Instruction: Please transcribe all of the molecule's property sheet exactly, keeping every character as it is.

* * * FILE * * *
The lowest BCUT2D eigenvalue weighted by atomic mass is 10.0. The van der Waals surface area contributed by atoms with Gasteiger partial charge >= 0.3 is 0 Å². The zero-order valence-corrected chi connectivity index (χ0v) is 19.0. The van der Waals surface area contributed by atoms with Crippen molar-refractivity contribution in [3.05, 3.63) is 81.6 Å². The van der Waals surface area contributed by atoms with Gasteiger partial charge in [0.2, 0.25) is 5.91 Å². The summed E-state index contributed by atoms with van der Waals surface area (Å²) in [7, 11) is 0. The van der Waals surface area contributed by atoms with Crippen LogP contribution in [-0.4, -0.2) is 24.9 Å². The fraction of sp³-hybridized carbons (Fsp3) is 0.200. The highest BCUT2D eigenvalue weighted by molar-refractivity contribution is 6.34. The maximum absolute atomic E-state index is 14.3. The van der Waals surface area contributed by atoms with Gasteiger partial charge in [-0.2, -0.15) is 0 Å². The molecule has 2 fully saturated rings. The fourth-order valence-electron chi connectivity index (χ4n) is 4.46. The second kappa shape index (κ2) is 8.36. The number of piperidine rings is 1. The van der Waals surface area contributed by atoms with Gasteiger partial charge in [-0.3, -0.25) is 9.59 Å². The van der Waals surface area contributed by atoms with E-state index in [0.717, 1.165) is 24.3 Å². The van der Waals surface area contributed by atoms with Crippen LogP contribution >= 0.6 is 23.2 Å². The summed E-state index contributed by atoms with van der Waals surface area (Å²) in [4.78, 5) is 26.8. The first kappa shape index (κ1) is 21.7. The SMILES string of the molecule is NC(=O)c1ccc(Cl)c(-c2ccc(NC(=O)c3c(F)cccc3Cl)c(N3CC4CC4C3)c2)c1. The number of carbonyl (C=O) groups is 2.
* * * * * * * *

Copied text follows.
The lowest BCUT2D eigenvalue weighted by atomic mass is 10.0. The van der Waals surface area contributed by atoms with Gasteiger partial charge >= 0.3 is 0 Å². The zero-order valence-corrected chi connectivity index (χ0v) is 19.0. The van der Waals surface area contributed by atoms with Crippen molar-refractivity contribution in [3.05, 3.63) is 81.6 Å². The van der Waals surface area contributed by atoms with Gasteiger partial charge in [0.2, 0.25) is 5.91 Å². The summed E-state index contributed by atoms with van der Waals surface area (Å²) in [7, 11) is 0. The van der Waals surface area contributed by atoms with Crippen LogP contribution in [-0.4, -0.2) is 24.9 Å². The fraction of sp³-hybridized carbons (Fsp3) is 0.200. The highest BCUT2D eigenvalue weighted by molar-refractivity contribution is 6.34. The maximum absolute atomic E-state index is 14.3. The van der Waals surface area contributed by atoms with Gasteiger partial charge in [-0.2, -0.15) is 0 Å². The molecule has 2 fully saturated rings. The fourth-order valence-electron chi connectivity index (χ4n) is 4.46. The second kappa shape index (κ2) is 8.36. The number of piperidine rings is 1. The van der Waals surface area contributed by atoms with Gasteiger partial charge in [-0.3, -0.25) is 9.59 Å². The van der Waals surface area contributed by atoms with E-state index in [0.717, 1.165) is 24.3 Å². The van der Waals surface area contributed by atoms with Crippen LogP contribution >= 0.6 is 23.2 Å². The summed E-state index contributed by atoms with van der Waals surface area (Å²) in [4.78, 5) is 26.8. The first kappa shape index (κ1) is 21.7. The SMILES string of the molecule is NC(=O)c1ccc(Cl)c(-c2ccc(NC(=O)c3c(F)cccc3Cl)c(N3CC4CC4C3)c2)c1. The number of carbonyl (C=O) groups is 2.